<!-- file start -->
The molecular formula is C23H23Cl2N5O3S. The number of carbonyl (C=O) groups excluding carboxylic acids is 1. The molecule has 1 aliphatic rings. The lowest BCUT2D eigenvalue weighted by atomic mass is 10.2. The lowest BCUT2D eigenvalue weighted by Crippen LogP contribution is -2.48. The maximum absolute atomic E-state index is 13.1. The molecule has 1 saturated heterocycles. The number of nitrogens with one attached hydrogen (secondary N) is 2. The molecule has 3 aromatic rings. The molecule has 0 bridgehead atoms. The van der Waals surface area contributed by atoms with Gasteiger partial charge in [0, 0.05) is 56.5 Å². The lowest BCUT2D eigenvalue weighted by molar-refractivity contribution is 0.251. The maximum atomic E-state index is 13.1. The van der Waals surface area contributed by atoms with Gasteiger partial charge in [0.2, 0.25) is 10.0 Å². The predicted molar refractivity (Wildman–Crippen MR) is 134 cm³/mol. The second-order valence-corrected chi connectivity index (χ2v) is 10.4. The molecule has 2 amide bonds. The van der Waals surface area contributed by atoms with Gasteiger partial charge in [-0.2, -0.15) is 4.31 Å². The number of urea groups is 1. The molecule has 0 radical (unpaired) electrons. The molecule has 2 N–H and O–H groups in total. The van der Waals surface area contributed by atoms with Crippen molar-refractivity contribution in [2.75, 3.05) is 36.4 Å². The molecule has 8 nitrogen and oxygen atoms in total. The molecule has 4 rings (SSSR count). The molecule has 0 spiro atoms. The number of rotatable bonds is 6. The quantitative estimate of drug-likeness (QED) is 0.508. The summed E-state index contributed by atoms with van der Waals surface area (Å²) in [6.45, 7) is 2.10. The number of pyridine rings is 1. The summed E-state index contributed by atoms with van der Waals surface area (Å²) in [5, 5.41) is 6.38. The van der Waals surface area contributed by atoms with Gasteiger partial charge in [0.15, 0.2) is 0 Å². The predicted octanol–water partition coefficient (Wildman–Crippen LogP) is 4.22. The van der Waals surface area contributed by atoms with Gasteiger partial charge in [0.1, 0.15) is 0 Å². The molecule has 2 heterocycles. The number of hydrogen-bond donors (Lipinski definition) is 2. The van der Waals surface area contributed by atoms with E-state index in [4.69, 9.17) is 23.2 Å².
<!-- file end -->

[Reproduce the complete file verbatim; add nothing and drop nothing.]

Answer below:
The molecular formula is C23H23Cl2N5O3S. The number of carbonyl (C=O) groups excluding carboxylic acids is 1. The molecule has 1 aliphatic rings. The lowest BCUT2D eigenvalue weighted by atomic mass is 10.2. The lowest BCUT2D eigenvalue weighted by Crippen LogP contribution is -2.48. The maximum absolute atomic E-state index is 13.1. The molecule has 1 saturated heterocycles. The number of nitrogens with one attached hydrogen (secondary N) is 2. The molecule has 3 aromatic rings. The molecule has 0 bridgehead atoms. The van der Waals surface area contributed by atoms with Gasteiger partial charge in [0, 0.05) is 56.5 Å². The lowest BCUT2D eigenvalue weighted by molar-refractivity contribution is 0.251. The maximum atomic E-state index is 13.1. The van der Waals surface area contributed by atoms with Gasteiger partial charge in [0.2, 0.25) is 10.0 Å². The predicted molar refractivity (Wildman–Crippen MR) is 134 cm³/mol. The second-order valence-corrected chi connectivity index (χ2v) is 10.4. The molecule has 2 amide bonds. The van der Waals surface area contributed by atoms with Gasteiger partial charge in [-0.2, -0.15) is 4.31 Å². The number of urea groups is 1. The molecule has 0 radical (unpaired) electrons. The molecule has 2 N–H and O–H groups in total. The van der Waals surface area contributed by atoms with Crippen molar-refractivity contribution in [2.75, 3.05) is 36.4 Å². The molecule has 8 nitrogen and oxygen atoms in total. The molecule has 4 rings (SSSR count). The molecule has 0 spiro atoms. The number of rotatable bonds is 6. The quantitative estimate of drug-likeness (QED) is 0.508. The summed E-state index contributed by atoms with van der Waals surface area (Å²) in [6.45, 7) is 2.10. The number of pyridine rings is 1. The summed E-state index contributed by atoms with van der Waals surface area (Å²) in [5, 5.41) is 6.38. The van der Waals surface area contributed by atoms with Gasteiger partial charge in [0.15, 0.2) is 0 Å². The predicted octanol–water partition coefficient (Wildman–Crippen LogP) is 4.22. The van der Waals surface area contributed by atoms with Gasteiger partial charge in [0.1, 0.15) is 0 Å². The molecule has 2 heterocycles. The number of hydrogen-bond donors (Lipinski definition) is 2. The van der Waals surface area contributed by atoms with E-state index in [4.69, 9.17) is 23.2 Å².